Heaven knows we need never be ashamed of our tears, for they are rain upon the blinding dust of earth, overlying our hard hearts.
Charles Dickens, Great Expectations.
We all cry. At some time or other. Some of us more than others.
Tears are everywhere this week. Yes, at the Olympics. The sound of the Star Spangled Banner is enough to make most Americans well up. But tears do not just come from pride and patriotism. They come from all sorts of feelings that sport can evoke.
We’ve seen a few tears over the years at the Olympics. Who remembers Derek Redmond ripping his hamstring in Barcelona in 1992? Redmond fell to the ground in agony but somehow got to his feet and began to painfully hop his way towards the finish line, determined to see it through. And as if that wasn’t moving enough, someone emerged from the crowd to help him along. His dad. And the nation cried too.
This week in Rio there were tears of disappointment for Djokovic as he lost an early match. Andy Murray is having a better run but he has shed some tears too over the years. On losing the Wimbledon final in 2012 it broke my heart to see him cry. But this year it was just as emotional seeing his tears of joy and relief as he took the title for the second time.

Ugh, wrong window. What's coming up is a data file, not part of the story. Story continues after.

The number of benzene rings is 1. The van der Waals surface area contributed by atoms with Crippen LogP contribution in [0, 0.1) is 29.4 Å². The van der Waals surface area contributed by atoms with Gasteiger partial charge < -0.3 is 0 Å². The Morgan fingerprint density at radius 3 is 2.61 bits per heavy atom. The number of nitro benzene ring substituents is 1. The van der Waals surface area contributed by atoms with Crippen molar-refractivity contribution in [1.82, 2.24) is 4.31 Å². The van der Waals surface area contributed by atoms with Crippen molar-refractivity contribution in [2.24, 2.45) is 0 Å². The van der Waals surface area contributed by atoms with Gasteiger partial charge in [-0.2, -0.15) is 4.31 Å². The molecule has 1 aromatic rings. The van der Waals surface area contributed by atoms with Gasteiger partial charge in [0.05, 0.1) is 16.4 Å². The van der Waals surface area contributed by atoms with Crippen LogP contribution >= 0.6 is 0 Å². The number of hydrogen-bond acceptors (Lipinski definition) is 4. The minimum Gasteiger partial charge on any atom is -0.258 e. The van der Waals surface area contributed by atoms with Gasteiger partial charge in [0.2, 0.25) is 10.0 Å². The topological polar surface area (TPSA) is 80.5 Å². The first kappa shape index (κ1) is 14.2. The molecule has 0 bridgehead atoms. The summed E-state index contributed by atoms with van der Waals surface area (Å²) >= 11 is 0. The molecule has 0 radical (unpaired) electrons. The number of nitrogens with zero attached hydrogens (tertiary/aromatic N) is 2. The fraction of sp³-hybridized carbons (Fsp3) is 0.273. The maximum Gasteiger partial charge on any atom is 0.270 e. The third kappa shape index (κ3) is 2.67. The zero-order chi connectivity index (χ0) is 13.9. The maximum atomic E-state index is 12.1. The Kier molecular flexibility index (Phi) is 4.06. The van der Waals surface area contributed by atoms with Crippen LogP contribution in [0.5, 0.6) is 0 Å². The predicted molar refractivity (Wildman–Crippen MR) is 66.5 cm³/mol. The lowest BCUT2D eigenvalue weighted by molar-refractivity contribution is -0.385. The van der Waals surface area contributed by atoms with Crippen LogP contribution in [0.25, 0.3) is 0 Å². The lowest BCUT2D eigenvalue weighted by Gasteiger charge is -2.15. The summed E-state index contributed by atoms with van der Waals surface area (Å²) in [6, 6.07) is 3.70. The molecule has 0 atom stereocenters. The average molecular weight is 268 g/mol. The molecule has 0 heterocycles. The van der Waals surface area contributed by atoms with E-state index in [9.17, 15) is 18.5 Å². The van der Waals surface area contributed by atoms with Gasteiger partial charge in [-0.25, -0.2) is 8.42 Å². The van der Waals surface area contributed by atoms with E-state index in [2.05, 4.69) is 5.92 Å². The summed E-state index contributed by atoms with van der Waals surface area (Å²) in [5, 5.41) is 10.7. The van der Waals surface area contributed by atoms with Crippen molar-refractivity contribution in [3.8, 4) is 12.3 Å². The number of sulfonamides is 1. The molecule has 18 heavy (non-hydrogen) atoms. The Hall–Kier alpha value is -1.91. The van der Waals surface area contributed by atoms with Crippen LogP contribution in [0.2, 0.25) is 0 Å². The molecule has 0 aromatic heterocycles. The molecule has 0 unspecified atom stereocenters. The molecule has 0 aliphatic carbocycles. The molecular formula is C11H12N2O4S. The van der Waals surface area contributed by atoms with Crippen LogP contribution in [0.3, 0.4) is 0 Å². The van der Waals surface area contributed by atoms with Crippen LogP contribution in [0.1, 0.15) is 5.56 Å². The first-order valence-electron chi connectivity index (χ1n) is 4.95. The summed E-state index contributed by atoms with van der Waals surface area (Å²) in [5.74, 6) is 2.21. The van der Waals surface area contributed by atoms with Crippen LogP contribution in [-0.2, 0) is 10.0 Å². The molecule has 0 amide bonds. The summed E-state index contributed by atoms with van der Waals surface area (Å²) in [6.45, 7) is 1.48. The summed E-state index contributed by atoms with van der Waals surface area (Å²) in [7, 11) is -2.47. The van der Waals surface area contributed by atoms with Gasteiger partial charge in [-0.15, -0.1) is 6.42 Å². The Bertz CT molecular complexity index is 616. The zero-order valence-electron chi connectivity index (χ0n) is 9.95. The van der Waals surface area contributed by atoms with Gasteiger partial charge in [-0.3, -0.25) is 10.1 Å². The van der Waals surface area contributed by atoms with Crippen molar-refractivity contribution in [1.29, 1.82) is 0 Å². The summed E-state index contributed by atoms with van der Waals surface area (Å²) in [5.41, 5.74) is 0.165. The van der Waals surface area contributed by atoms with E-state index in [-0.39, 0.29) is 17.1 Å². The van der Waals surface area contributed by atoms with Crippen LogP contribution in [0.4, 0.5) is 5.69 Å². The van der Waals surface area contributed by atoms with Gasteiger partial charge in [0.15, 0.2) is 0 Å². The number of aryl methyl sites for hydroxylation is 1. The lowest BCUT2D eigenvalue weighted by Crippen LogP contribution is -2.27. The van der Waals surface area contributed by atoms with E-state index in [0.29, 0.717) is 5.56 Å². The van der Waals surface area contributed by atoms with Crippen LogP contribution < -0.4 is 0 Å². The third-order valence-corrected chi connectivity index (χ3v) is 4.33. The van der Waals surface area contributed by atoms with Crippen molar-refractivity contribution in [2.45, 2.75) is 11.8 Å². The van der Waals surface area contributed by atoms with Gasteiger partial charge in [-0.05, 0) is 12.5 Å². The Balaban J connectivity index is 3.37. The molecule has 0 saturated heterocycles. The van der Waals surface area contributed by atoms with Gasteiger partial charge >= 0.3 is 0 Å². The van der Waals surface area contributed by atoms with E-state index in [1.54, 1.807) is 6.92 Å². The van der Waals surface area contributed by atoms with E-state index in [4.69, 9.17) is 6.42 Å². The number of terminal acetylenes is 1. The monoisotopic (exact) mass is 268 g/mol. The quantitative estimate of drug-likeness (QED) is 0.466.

Crying is a part of what it is to be human. It can be a sign of sadness, anxiety, depression, grief, fear, tiredness, pain, hurt, anger, frustration, a broken heart. Crying is a natural stress reliever. It can make you feel better. It can make people realise you need help. It’s how babies communicate, children too. And then we learn to hide it, repress it, be ashamed of it even.
A book, a film, a piece of music, the smell of the sea, the way the light slants on an Autumn day, all these can make you cry – out of empathy or a memory stirred.
But did you know:
Cultural differences aside, women are more likely to cry as they have smaller tear ducts which overflow more easily than men’s. (Can anyone tell me if that’s true?)
When you cry, your heart rate increases and your breathing slows. And that lump in your throat is known as the ‘globus sensation’.
Crying stimulates the brain’s endorphins. It’s a natural painkiller which is helpful for a broken heart. (I added that last bit.)
Crying helps release emotions. It makes you feel better for a bit, more able to cope.
Shakespeare said: ‘To weep is to make less the depth of grief.’
I say: ‘Better out than in.’